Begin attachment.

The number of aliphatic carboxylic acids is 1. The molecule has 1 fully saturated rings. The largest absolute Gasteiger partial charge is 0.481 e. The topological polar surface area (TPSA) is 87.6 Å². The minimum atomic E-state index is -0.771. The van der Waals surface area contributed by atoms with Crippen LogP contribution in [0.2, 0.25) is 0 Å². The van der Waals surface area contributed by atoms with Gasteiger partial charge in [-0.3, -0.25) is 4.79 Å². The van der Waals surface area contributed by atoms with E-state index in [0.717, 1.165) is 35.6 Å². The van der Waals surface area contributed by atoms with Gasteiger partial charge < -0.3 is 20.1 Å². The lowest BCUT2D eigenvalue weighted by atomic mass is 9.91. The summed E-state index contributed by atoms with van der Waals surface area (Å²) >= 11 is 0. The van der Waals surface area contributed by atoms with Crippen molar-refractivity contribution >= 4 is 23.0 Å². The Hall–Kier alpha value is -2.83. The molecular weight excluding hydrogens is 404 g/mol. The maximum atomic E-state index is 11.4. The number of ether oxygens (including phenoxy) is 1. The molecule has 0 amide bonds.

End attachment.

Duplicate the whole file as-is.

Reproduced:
The number of aliphatic carboxylic acids is 1. The molecule has 1 fully saturated rings. The largest absolute Gasteiger partial charge is 0.481 e. The topological polar surface area (TPSA) is 87.6 Å². The minimum atomic E-state index is -0.771. The van der Waals surface area contributed by atoms with Crippen LogP contribution in [0.2, 0.25) is 0 Å². The van der Waals surface area contributed by atoms with Gasteiger partial charge in [-0.3, -0.25) is 4.79 Å². The van der Waals surface area contributed by atoms with E-state index in [0.717, 1.165) is 35.6 Å². The van der Waals surface area contributed by atoms with Gasteiger partial charge < -0.3 is 20.1 Å². The lowest BCUT2D eigenvalue weighted by atomic mass is 9.91. The summed E-state index contributed by atoms with van der Waals surface area (Å²) >= 11 is 0. The van der Waals surface area contributed by atoms with Crippen molar-refractivity contribution >= 4 is 23.0 Å². The Hall–Kier alpha value is -2.83. The molecular weight excluding hydrogens is 404 g/mol. The maximum atomic E-state index is 11.4. The number of ether oxygens (including phenoxy) is 1. The molecule has 0 amide bonds.